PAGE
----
The conference and other groups representing tax professionals had urged the government to postpone the estimated tax deadline as well. In congressional committee testimony in March, IRS Commissioner Charles Rettig said the estimated tax deadline hadn’t been changed because it would, in effect, be giving “a break” on interest and penalties to wealthy people, who would invest the money instead of paying the government.

But people who file estimated taxes also include sole proprietors and workers in the gig economy with modest incomes, accountants say.

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Many people who lost jobs in the pandemic switched to work delivering meals and groceries ordered by mobile apps, said Melanie Lauridsen, senior manager for tax policy and advocacy at the American Institute of Certified Public Accountants.

“That’s where the need is,” Lauridsen said.

The disconnect between the filing and estimated tax deadlines means tax preparers are pushed to get returns done by the traditional deadline anyway. “It’s putting a tremendous amount of stress on tax preparers,” said Rhonda Collins, director of tax content and government relations with the National Association of Tax Professionals.

In general, filers must estimate what they owe and round up to reduce the risk of underpaying. “It feels like it’s very much a guesstimate,” Collins said.

Should you incur a penalty when you file your tax return next year, you can request an abatement. Often, the IRS is lenient with first-time errors, she said, especially when there are extenuating circumstances.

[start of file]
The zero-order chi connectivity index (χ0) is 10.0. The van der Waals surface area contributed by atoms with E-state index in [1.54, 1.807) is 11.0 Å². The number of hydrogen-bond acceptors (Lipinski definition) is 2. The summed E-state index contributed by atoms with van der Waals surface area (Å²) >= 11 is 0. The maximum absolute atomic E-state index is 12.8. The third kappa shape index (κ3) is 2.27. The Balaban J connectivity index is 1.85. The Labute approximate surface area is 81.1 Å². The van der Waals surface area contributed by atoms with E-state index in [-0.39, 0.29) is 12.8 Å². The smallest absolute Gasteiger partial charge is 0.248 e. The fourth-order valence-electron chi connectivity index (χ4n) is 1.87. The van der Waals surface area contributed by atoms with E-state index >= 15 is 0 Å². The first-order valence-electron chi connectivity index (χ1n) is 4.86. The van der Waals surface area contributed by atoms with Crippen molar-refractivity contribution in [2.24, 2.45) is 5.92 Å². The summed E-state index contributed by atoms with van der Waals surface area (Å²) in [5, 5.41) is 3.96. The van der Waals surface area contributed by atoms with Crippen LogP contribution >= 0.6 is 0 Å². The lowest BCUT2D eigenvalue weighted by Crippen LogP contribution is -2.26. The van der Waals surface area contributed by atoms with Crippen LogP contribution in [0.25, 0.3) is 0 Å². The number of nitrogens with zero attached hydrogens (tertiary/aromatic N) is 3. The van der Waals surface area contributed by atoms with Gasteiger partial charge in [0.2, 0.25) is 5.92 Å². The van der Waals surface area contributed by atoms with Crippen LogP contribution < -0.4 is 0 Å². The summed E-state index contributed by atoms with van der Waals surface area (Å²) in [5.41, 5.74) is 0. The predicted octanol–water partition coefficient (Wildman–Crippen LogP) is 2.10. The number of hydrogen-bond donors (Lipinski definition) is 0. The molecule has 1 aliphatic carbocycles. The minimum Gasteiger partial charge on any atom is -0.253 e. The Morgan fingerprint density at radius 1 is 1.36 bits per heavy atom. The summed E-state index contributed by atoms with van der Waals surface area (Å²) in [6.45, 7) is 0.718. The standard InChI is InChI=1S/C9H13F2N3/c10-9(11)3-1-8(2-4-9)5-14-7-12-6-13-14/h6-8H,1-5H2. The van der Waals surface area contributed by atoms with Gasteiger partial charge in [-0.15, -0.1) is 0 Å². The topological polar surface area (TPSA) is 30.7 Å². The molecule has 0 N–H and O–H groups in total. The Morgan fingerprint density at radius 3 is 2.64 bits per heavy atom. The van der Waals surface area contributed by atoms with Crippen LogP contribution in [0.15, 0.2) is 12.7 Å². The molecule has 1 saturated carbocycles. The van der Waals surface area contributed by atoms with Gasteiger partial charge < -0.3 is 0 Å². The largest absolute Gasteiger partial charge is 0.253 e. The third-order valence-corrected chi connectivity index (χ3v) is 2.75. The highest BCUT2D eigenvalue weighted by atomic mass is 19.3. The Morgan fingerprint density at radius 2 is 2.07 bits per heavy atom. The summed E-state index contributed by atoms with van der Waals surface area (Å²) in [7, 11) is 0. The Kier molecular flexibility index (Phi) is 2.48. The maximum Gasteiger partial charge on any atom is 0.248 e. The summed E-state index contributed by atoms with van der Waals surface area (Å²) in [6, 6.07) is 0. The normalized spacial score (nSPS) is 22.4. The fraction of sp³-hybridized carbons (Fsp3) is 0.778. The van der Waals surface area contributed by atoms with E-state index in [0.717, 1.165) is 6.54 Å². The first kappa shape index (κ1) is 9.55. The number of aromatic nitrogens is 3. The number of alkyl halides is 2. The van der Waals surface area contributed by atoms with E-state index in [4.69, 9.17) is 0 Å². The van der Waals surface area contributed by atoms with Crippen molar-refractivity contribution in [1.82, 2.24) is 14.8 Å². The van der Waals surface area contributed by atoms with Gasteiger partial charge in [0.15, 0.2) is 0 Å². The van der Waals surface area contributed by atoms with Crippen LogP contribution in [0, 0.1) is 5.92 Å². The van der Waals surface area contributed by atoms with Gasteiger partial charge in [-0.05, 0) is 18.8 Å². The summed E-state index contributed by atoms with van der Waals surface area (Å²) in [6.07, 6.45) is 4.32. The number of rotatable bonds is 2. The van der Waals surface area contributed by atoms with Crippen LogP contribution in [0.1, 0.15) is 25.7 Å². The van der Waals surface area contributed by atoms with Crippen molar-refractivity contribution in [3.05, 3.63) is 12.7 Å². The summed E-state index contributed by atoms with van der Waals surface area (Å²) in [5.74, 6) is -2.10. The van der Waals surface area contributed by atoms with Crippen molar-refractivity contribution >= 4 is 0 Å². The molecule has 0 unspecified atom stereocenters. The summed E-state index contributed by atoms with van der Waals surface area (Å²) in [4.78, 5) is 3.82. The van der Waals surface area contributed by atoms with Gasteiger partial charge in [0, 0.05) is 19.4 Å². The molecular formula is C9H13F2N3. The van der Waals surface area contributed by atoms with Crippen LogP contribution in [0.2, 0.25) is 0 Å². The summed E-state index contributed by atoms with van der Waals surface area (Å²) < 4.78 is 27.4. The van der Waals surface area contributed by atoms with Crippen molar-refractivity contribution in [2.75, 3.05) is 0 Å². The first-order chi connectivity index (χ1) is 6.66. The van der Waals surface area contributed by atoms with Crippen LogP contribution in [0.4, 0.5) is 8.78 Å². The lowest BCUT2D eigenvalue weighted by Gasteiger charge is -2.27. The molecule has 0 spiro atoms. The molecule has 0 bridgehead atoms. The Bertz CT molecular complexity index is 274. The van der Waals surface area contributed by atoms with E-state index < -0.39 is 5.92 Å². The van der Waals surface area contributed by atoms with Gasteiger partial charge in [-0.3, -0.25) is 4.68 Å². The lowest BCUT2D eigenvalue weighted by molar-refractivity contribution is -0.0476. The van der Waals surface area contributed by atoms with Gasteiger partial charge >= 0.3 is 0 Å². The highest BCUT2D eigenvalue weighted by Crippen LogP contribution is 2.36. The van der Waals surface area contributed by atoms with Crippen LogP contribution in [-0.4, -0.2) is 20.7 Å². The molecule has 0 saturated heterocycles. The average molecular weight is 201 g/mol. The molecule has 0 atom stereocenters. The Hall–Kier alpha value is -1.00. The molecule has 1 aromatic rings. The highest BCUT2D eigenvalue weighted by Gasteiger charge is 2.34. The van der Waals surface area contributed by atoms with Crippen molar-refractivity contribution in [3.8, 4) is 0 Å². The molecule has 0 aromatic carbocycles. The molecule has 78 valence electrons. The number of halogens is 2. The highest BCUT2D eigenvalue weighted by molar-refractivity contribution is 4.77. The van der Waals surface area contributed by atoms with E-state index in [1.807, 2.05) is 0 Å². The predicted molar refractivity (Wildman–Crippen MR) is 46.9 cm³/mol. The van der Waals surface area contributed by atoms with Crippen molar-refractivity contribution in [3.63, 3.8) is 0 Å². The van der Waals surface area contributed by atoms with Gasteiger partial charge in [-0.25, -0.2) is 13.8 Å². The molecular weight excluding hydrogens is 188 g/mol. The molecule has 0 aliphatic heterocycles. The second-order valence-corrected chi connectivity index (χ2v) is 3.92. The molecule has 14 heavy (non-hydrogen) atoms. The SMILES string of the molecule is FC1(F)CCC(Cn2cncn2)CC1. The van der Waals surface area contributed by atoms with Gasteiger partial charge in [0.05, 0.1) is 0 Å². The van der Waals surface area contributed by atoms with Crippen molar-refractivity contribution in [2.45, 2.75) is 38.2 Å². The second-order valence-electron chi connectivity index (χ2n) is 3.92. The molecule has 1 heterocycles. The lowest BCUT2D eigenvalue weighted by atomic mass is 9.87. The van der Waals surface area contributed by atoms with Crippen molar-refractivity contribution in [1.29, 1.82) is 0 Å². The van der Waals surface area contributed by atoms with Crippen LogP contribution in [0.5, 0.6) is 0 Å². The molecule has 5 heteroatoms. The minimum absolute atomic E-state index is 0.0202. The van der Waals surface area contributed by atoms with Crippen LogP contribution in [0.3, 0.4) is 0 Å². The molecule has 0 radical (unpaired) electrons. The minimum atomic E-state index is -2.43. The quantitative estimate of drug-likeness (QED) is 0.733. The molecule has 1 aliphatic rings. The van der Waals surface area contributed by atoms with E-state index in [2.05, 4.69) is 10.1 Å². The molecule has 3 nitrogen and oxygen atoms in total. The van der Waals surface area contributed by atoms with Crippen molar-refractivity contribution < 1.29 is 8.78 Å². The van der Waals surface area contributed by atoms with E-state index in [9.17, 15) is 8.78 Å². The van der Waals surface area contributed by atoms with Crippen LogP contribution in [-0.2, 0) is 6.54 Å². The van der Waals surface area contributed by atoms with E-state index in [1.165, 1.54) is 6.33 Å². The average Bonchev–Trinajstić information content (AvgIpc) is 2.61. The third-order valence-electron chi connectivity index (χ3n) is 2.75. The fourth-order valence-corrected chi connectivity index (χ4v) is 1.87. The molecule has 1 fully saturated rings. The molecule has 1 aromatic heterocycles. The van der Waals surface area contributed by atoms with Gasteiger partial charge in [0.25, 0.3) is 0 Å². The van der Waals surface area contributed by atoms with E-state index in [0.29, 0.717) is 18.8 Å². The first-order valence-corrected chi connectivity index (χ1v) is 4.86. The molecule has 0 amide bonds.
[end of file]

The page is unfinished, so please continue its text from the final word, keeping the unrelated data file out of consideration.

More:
It’s also important to keep track of your income in 2021, tax professionals say. Many people had lower incomes than usual during 2020 because of the pandemic, and could see them rise in 2021 if the pandemic wanes as expected and the economy expands. If your income is turning out to be higher than expected, you may need to increase the amounts of your estimated payments later in the year.

Here are some questions and answers about tax deadlines this year:

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Q: When is the deadline for making contributions to individual retirement accounts and health savings accounts?

A: You can make contributions to IRAs and HSAs for the tax year 2020 up until the extended filing deadline on May 17, the IRS says.

Q: When are the deadlines for 2021 estimated tax payments?

A: The first is April 15, followed by June 15, Sept. 15 and Jan. 18 of 2022.

Q: How can I check the filing and payment deadlines in my state?

A: It’s wise to check your state’s revenue department website for details. You can look up the link on the Federation of Tax Administrators website.